Of all the names in the world, they had to name it Lupit (Filipino for cruel). The local name for the typhoon would be Ramil, though. But many people relish referring to the typhoon as Lupit. Some people do have a twisted sense of humor. We already have more than enough misery in many parts in this country and we don't need anymore reasons to be more scared than we already are.
do we really need to be so alarmist about it? It's like all the media people in this country had this agreement to hype up reports about typhoons! I am not saying that we don't report about impending typhoons - just that we do away with the hyperventilation and the doomsday scenario reporting.

The power of hope

This was my column yesterday.  Late post. 
Like everyone else, I reacted with genuine surprise at the selection of United States President Barack Obama as this year’s winner of the Nobel Peace Prize. I have great admiration for Obama both as a person and as a leader. I think he epitomizes that one admirable quality that other leaders can only aspire for but which he is able to do effortlessly by just being himself, and that is to be an inspiration to others.As can be expected, the reactions varied from genuine elation to utter contempt. The Internet buzzed all over the weekend with all kinds of commentary. The whole gamut of reactions can be summed up in three points.First, that the award is premature since the President has not really had the time to produce results yet. Some issues about technicalities (mainly about deadlines and time frames) led many to suspect that the Nobel Peace Prize Committee adjusted the rules to accommodate Obama. The deadline for nominations was February and…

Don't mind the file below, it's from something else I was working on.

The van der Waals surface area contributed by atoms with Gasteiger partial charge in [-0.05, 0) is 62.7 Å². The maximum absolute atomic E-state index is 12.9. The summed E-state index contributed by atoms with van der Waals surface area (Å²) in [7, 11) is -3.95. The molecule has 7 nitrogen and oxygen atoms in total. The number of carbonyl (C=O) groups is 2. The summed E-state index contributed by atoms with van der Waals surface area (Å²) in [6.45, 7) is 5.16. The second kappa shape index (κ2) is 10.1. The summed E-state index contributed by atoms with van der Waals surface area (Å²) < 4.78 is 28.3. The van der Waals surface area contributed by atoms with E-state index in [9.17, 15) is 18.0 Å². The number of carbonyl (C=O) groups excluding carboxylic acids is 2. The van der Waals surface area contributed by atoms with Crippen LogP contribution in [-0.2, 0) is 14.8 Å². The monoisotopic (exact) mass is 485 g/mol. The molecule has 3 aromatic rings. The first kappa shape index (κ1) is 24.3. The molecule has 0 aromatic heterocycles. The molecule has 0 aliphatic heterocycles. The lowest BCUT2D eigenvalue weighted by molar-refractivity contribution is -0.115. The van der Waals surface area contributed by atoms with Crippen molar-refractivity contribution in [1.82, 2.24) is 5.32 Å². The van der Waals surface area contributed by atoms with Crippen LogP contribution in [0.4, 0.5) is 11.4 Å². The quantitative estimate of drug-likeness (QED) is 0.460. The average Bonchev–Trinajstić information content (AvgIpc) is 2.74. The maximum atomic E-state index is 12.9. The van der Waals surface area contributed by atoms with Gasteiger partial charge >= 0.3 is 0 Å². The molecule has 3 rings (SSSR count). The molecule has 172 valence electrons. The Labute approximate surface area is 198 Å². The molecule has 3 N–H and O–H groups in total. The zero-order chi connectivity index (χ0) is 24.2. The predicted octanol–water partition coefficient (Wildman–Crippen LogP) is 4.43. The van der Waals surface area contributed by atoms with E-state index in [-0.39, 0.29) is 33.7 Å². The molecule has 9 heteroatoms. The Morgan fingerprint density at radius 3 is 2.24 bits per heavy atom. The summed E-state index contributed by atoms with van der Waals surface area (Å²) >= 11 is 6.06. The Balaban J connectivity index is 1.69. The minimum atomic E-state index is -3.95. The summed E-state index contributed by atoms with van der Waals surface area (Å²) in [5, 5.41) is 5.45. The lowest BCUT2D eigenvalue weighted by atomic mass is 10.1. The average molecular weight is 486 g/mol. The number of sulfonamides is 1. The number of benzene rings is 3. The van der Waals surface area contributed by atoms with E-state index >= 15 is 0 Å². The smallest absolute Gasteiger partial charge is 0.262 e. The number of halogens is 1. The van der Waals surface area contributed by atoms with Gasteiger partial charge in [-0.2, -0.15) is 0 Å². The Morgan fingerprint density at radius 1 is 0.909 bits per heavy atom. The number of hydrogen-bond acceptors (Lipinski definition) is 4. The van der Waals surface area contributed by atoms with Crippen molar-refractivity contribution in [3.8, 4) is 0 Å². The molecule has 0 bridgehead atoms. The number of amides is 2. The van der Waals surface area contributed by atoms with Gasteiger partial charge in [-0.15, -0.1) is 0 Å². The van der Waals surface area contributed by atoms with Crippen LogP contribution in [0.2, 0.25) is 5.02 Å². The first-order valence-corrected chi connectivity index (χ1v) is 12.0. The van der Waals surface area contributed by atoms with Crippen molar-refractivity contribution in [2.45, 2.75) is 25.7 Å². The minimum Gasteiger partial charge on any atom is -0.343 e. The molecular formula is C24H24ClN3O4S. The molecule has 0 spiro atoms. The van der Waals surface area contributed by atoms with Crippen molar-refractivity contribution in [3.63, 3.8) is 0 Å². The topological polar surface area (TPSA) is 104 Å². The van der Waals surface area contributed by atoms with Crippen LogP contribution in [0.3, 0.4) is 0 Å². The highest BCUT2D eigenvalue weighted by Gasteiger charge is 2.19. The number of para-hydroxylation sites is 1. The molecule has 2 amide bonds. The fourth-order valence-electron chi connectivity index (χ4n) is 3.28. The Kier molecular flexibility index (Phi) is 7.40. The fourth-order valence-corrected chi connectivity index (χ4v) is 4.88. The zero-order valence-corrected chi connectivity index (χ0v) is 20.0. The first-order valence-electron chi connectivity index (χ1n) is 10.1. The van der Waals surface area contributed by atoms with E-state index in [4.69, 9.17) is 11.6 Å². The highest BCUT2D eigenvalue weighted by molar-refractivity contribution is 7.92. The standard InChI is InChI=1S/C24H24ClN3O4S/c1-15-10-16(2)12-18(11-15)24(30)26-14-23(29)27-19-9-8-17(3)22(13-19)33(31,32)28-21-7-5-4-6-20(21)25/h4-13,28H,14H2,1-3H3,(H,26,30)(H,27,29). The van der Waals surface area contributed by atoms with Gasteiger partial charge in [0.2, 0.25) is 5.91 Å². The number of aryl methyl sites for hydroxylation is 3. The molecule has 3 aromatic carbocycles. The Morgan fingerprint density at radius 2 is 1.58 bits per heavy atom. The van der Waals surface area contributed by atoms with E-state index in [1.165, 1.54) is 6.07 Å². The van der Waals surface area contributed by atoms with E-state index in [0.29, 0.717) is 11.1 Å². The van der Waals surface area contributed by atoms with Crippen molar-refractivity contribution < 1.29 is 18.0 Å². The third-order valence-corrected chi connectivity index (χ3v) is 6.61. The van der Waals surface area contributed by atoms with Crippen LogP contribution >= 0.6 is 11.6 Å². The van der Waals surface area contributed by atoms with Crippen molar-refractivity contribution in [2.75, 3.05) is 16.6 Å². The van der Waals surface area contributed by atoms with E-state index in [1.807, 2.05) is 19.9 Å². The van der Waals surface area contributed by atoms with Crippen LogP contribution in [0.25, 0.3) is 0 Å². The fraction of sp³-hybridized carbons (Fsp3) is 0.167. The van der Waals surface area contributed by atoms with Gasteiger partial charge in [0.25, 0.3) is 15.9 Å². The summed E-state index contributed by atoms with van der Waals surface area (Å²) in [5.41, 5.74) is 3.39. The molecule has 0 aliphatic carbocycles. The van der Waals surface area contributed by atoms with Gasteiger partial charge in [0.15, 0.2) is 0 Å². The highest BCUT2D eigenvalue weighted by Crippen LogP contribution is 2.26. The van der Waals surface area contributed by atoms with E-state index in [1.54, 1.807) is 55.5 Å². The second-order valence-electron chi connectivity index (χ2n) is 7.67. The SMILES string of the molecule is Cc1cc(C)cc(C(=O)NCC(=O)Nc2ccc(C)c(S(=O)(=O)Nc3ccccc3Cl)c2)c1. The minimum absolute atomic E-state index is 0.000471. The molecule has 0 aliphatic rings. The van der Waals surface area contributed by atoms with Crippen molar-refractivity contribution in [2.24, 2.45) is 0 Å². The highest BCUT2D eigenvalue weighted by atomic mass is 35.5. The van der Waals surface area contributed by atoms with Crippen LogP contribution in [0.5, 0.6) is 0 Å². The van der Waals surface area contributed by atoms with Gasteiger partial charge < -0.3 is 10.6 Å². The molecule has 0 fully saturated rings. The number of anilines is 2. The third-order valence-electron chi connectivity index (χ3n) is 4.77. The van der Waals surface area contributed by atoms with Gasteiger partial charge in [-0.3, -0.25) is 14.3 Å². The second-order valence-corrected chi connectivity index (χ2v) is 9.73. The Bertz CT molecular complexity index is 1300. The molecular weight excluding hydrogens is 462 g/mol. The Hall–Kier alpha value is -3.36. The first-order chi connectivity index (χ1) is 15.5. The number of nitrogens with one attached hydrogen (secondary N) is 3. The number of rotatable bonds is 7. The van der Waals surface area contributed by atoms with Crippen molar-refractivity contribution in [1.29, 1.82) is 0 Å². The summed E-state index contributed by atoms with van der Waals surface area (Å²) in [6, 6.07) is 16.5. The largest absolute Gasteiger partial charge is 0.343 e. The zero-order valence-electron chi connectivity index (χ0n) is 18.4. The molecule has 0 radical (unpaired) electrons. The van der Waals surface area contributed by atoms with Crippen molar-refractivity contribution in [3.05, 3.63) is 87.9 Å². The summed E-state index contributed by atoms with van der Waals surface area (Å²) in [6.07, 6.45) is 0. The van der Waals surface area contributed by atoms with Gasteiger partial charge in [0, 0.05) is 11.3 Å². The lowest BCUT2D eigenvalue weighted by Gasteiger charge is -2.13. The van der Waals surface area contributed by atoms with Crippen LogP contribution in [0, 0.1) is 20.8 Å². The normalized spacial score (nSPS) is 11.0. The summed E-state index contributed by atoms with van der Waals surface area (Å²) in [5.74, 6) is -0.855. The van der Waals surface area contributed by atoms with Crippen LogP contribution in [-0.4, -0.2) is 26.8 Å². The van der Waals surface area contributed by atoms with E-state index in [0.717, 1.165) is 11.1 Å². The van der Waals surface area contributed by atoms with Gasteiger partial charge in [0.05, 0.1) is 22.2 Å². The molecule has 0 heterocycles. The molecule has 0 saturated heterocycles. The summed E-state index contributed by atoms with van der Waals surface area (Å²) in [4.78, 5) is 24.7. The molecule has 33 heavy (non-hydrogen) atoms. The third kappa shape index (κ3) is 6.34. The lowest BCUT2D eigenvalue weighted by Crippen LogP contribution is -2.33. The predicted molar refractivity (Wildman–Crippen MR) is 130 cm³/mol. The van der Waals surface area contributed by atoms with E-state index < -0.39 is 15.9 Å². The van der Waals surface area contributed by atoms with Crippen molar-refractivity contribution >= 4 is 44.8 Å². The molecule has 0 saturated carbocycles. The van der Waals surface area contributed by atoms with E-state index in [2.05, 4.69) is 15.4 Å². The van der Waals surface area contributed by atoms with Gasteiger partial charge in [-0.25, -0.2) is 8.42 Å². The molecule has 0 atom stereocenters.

Ethical dilemmas

This is my column today.

At the height of the flooding in Pangasinan, hundreds of people were trapped inside the SM City in Rosales. Parts of the mall itself were submerged in floodwater and as can be expected, goods were floating around— obviously many of them hardly usable and practically worthless already because of water damage—and many found their way out of the building. If you were a security guard or an ordinary worker inside the mall and you know that these goods would eventually be declared as losses anyway, would you start throwing these goods out of the building in the hope that some people would be able to salvage them and derive some benefit from them? And if you were an ordinary onlooker and you see these goods floating around, would you start picking them up and carting them away for personal use? As it turned out, there were security guards and mall workers who did find ways to push the floating and therefore damaged goods out of the building. And many people from ne…

Temporary relief

This is my column today.
At the height of the hidden video sex scandals that preoccupied many people in this country a few months ago, the main character in the scandal predicted that “all these will be forgotten in a few months.” It seems he was right. The hatred and repulsion that people felt toward him seem to have abated already. I caught a news bit lately about how he and his millionaire-doctor-entrepreneur paramour have since then reconciled and the treatment of the supposed newsworthy item was one of undisguised amusement rather than dread.Actually I didn’t really want to write about the sex scandal per se. It just seemed like a good illustration of how even the most sordid and the most major of all controversies in this country automatically get swept away when a major disaster or catastrophe happens. Put another way, there’s nothing like a typhoon or a flood to cleanse us of our vexations and tribulations.I don’t know if there are people in this country who think watching endl…